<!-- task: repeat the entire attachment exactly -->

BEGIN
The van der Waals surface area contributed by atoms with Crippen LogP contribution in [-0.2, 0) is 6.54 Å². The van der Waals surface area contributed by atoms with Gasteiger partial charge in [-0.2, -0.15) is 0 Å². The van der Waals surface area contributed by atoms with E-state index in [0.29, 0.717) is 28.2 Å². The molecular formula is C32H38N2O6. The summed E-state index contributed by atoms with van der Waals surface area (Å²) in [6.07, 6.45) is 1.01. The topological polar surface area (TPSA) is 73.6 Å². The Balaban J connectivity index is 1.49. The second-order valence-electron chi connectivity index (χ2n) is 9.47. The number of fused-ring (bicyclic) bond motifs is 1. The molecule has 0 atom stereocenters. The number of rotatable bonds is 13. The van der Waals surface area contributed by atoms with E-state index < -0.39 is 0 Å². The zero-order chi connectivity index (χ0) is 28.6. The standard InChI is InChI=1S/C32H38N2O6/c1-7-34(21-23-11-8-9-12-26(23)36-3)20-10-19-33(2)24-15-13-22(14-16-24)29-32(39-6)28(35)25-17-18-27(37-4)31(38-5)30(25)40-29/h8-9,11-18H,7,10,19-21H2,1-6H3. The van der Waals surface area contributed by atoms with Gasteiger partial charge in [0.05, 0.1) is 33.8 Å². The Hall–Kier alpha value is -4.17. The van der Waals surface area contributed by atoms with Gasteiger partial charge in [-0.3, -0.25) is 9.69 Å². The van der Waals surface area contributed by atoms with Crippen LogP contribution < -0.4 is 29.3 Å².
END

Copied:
The van der Waals surface area contributed by atoms with Crippen LogP contribution in [-0.2, 0) is 6.54 Å². The van der Waals surface area contributed by atoms with Gasteiger partial charge in [-0.2, -0.15) is 0 Å². The van der Waals surface area contributed by atoms with E-state index in [0.29, 0.717) is 28.2 Å². The molecular formula is C32H38N2O6. The summed E-state index contributed by atoms with van der Waals surface area (Å²) in [6.07, 6.45) is 1.01. The topological polar surface area (TPSA) is 73.6 Å². The Balaban J connectivity index is 1.49. The second-order valence-electron chi connectivity index (χ2n) is 9.47. The number of fused-ring (bicyclic) bond motifs is 1. The molecule has 0 atom stereocenters. The number of rotatable bonds is 13. The van der Waals surface area contributed by atoms with E-state index < -0.39 is 0 Å². The zero-order chi connectivity index (χ0) is 28.6. The standard InChI is InChI=1S/C32H38N2O6/c1-7-34(21-23-11-8-9-12-26(23)36-3)20-10-19-33(2)24-15-13-22(14-16-24)29-32(39-6)28(35)25-17-18-27(37-4)31(38-5)30(25)40-29/h8-9,11-18H,7,10,19-21H2,1-6H3. The van der Waals surface area contributed by atoms with Gasteiger partial charge in [0.05, 0.1) is 33.8 Å². The Hall–Kier alpha value is -4.17. The van der Waals surface area contributed by atoms with Gasteiger partial charge in [-0.3, -0.25) is 9.69 Å². The van der Waals surface area contributed by atoms with Crippen LogP contribution < -0.4 is 29.3 Å².